This basic black light cotton gauze (shash) head veil (shaylah) was gifted to Dr. Reem Tariq el Mutwalli on one of her field trips to the remote mountainous northern area of Hatta in the UAE as she was compiling data for her PhD research on this topic from the late 1980s onwards.
She met with Selma Ahmed, Um Salim a craftswoman skilled in metallic straw adornment (talli) who helped explain details of this traditional craft. The two women struck a chord and Selma gifted this veil to Dr. Reem. In due course, it was added to The Zay Collection in memory of Selma who passed away at the age of 92, in early 2013.
Selma was a simple woman who never learned how to read or write. She was married to her paternal cousin at the young age of 14 and gave birth to 6 daughters and 3 sons. She learned the trade from her mother and aunts who were all skilled in metallic straw adornment talli and facemask (burgu) making.
This light rectangular plain Indian cotton gauze (shash) head veil is simply a length of fabric that came in different weights and weave densities. It is commonly used in the UAE and the whole Arab gulf region to cover the head and upper body. It is known very broadly by the term (nidwah) or (wasmah) or (wigayah).
In the pre-80s when times were hard, two lengths (fajatayn) of the fabric were sewn together lengthwise at the central edge to create a large wide rectangular form that could engulf the whole body and act as an outer cloak worn at home or in public by most working women. A functional and more economical version of the cloak (abayah) which, in earlier times, could only be afforded by the few elites among the tribe. The two narrower cut outer edges of the fabric were generally left naively unhemmed, fraying the cotton threads off to use for hand stitching the central portion.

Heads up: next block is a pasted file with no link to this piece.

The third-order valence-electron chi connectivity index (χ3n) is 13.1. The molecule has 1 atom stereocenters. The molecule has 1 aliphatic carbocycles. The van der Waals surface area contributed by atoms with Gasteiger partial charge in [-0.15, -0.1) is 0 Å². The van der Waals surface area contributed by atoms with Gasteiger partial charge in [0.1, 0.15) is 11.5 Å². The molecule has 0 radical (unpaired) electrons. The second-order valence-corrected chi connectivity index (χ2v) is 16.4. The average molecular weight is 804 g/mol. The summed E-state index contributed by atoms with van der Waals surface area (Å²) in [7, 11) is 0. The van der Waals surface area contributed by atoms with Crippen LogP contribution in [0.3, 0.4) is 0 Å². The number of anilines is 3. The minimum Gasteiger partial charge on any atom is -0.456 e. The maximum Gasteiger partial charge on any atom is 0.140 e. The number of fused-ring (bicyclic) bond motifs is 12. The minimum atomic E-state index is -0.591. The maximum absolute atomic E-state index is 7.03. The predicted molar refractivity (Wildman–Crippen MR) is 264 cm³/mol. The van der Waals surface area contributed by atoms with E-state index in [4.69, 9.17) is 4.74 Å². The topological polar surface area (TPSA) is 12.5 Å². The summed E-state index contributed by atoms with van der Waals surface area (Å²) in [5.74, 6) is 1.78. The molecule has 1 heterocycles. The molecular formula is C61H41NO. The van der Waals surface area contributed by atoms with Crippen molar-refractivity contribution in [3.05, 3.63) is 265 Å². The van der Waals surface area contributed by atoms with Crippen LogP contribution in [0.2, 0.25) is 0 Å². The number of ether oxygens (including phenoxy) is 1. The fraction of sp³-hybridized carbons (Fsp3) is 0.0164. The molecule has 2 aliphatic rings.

The fabric is generally draped off the head and allowed to just float around to cover most of the body. It is often held in place by biting on a section of the draped fabric close to the left or right cheeks. At times the loose ends are gathered, crumbled and tucked under one arm, or held tight with one hand to cover the whole body and face allowing for just one eye to appear to facilitate vision.
Another common public practice within the region is to pull down the top portion above the forehead concealing the whole face down to the chest line, or reversely hold one of the draped corners in both hands and flip it up to cover the crown concealing the entire face, neck, and chest areas. This then renders the article a (ghishwah) from the verb to conceal. Both actions are carried out by women very swiftly, elegantly, and somewhat sensuously when any non-relative male crosses their path unexpectedly.